Colorado Plateau Hike & Camp 2014 travel blog

With good morning visibility we could again see the mountains during breakfast

Sand Canyon Trailhead on Rd G in Canyons of the Ancients near...

Cortez KOA Kabin was a semi-shaded respite from wind and dust

The three Mountain Ute women danced to traditional drum rhythms at the...

Each woman sewed their own costumes, incorporating meaningful features from a mix...

Soon the little one would know all the dances of her mother

This was a very energetic dance

Wednesday, 18-June – Hovenweep National Monument to Cortez KOA

Trip miles: 48 miles

Route taken: Hovenweep Rd (CR-212) N → CO Rd 413 S -> CO Rd 401 W -> CO Rd 402 W -> Rd G W -> US-160 E

Average Gas mileage: 27.9 mpg

Weather: warm (68F) in the morning, warmer (80F) with gusts and breezes in the afternoon

Elevation: 5200ft -> 6200ft


- discovering Canyons of the Ancients' Sand Canyon Trailhead on Rd G

- attending a Cultural Center performance of Ute dances

- attending a talk by Sam Sandoval, one of the remaining Navajo Code Talkers

- staying in a KOA Kabin and out of the wind and dust for a day

This morning brought calmer winds and better visibility. We could see the mountains again as we ate breakfast and broke camp.

Visiting Natural Bridges and Hovenweep had taken one day less than we had allowed for in our itinerary and we really needed a break from the wind and dust. We had planned to re-stock at the Cortez Walmart Superstore on the way to Mesa Verde, so a KOA Kabin in Cortez seemed like the perfect place to burn a day. Following our GPS did not take us along the route we had pre-mapped, but by following Rd G we found and stopped at the Sand Canyon Trailhead in the Canyons of the Ancients National Monument. The trail is 6.5 miles one way and has many archaeological sites. We were sorry to have not included this hike in our itinerary. We were not prepared for such a long hike today so continued on to Cortez.

We were busy most of the day re-stocking our camping food, doing lots of laundry and catching up on emails. There is a City Market (Kroger, Inc) in Cortez that we preferred to Walmart. They had cherries, strawberries and kale on sale – a real treat for the next few days when ice would be readily available for the cooler.

In the evening we were fortunate to be able to attend a Mountain Ute family's dance performance at the Cortez Cultural Center, followed by a presentation by a Navajo Code Talker, Sam Sandoval. Through a few short stories between dances we heard about the Mountain, Northern and Southern Utes, a little about their clothing and how it is the same or different from other tribes where it may have originated. The elaborate beading on the clothing was done by the dancers themselves.

The brief story of Mr. Sandoval's life and his participation in the creation of a WWII military code was fascinating. Since the information was declassified in 1982 the Navajo Code Talker is allowed to talk about it. He told us that developing the code was not straightforward for two reasons:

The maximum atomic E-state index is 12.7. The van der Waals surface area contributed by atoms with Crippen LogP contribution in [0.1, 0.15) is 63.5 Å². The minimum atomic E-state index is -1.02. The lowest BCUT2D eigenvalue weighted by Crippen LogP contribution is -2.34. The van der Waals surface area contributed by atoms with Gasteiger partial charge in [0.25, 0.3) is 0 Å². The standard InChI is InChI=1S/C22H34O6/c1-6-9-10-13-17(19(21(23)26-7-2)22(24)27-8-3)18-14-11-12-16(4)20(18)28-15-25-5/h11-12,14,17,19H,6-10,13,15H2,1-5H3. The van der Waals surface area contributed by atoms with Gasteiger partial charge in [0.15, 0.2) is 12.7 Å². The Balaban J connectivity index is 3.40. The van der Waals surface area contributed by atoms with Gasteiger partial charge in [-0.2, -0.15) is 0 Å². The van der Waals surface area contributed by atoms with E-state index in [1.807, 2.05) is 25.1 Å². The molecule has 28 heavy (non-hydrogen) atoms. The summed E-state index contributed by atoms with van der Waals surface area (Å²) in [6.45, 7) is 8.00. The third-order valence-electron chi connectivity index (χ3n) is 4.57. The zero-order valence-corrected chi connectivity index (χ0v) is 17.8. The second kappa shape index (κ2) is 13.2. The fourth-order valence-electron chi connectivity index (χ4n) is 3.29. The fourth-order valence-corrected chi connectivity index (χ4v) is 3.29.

1. The Navajo language has no letters equivalent to the alphabet, so when messages had to be spelled out in the military format, e.g. alpha, bravo, echo, romeo, etc., the Navajo coders needed to create a similar system. They used familiar items, such as the word for 'apple' to represent alpha and the word for 'turkey' for the military 'tango'. However, they knew that Japanese Intelligence would be able to crack the code if there was only one word for each letter. So they created three different words for each letter. Additionally, if the same letter occurred twice in the same word, such as in the word 'that' they couldn't repeat the word for 't' (turkey) again so they used the words for 'turkey' and 'hat' to transmit 'that'.

2. The Navajo language had no military words and no names for countries. For example, there were no words for ship or the different types of ships or aircraft. Their new code used words that described a particular characteristic of a country or its people instead of the name of the country or the citizens of the country. Vehicles and equipment were coded similarly, by characteristic.

We liked Cortez. It is a small town but seems to have an identity other than just being a tourist stop. We liked the mix of cultural and modern amenities with the classic/retro features, such as the 50's-style motels, the cinema and even a Denny's in a classic rounded, aluminium diner with neon lights.

Recommendation: Cortez is a nice place to use as a base camp when visiting the area. Hovenweep NM, Mesa Verde NP, Canyons of the Ancients, Anasazi Heritage Center, Monument Valley NM , Telluride, the Silverton-Durango Train Ride and several other attractions are all easy day trips from Cortez.

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